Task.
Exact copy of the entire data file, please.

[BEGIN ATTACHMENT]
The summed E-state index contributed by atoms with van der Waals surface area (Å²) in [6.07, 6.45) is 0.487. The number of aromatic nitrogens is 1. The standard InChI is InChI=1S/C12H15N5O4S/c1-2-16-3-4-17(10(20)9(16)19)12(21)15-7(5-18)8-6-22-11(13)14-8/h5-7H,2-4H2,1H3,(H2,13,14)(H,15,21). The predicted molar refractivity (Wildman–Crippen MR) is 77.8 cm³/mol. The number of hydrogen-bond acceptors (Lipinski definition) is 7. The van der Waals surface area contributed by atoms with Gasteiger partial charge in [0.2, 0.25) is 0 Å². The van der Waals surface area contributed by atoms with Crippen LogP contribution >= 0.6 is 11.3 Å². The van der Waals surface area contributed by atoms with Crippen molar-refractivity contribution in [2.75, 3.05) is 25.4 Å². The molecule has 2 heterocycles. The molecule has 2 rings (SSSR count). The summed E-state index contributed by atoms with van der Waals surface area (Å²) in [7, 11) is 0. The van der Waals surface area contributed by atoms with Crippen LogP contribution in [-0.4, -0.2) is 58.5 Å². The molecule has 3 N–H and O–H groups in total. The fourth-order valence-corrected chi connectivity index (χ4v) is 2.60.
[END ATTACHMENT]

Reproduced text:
The summed E-state index contributed by atoms with van der Waals surface area (Å²) in [6.07, 6.45) is 0.487. The number of aromatic nitrogens is 1. The standard InChI is InChI=1S/C12H15N5O4S/c1-2-16-3-4-17(10(20)9(16)19)12(21)15-7(5-18)8-6-22-11(13)14-8/h5-7H,2-4H2,1H3,(H2,13,14)(H,15,21). The predicted molar refractivity (Wildman–Crippen MR) is 77.8 cm³/mol. The number of hydrogen-bond acceptors (Lipinski definition) is 7. The van der Waals surface area contributed by atoms with Gasteiger partial charge in [0.2, 0.25) is 0 Å². The van der Waals surface area contributed by atoms with Crippen LogP contribution >= 0.6 is 11.3 Å². The van der Waals surface area contributed by atoms with Crippen molar-refractivity contribution in [2.75, 3.05) is 25.4 Å². The molecule has 2 heterocycles. The molecule has 2 rings (SSSR count). The summed E-state index contributed by atoms with van der Waals surface area (Å²) in [7, 11) is 0. The van der Waals surface area contributed by atoms with Crippen LogP contribution in [-0.4, -0.2) is 58.5 Å². The molecule has 3 N–H and O–H groups in total. The fourth-order valence-corrected chi connectivity index (χ4v) is 2.60.